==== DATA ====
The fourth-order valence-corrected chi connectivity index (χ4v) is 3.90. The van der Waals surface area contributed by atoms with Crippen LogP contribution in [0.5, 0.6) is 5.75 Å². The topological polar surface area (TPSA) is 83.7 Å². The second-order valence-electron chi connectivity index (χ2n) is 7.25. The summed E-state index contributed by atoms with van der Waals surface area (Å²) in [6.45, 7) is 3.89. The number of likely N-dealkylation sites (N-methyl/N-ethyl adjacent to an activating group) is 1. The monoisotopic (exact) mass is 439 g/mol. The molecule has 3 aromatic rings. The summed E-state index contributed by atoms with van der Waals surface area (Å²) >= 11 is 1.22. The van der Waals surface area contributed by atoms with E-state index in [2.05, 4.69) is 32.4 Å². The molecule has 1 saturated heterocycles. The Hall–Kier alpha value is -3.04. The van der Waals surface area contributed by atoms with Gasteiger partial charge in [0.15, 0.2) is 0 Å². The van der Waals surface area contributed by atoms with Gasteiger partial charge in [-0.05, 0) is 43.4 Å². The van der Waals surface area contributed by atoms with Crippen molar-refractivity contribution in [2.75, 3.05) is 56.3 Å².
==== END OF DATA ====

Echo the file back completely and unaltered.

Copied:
The fourth-order valence-corrected chi connectivity index (χ4v) is 3.90. The van der Waals surface area contributed by atoms with Crippen LogP contribution in [0.5, 0.6) is 5.75 Å². The topological polar surface area (TPSA) is 83.7 Å². The second-order valence-electron chi connectivity index (χ2n) is 7.25. The summed E-state index contributed by atoms with van der Waals surface area (Å²) in [6.45, 7) is 3.89. The number of likely N-dealkylation sites (N-methyl/N-ethyl adjacent to an activating group) is 1. The monoisotopic (exact) mass is 439 g/mol. The molecule has 3 aromatic rings. The summed E-state index contributed by atoms with van der Waals surface area (Å²) >= 11 is 1.22. The van der Waals surface area contributed by atoms with E-state index in [2.05, 4.69) is 32.4 Å². The molecule has 1 saturated heterocycles. The Hall–Kier alpha value is -3.04. The van der Waals surface area contributed by atoms with Gasteiger partial charge in [0.15, 0.2) is 0 Å². The van der Waals surface area contributed by atoms with Gasteiger partial charge in [-0.05, 0) is 43.4 Å². The van der Waals surface area contributed by atoms with Crippen molar-refractivity contribution in [2.75, 3.05) is 56.3 Å².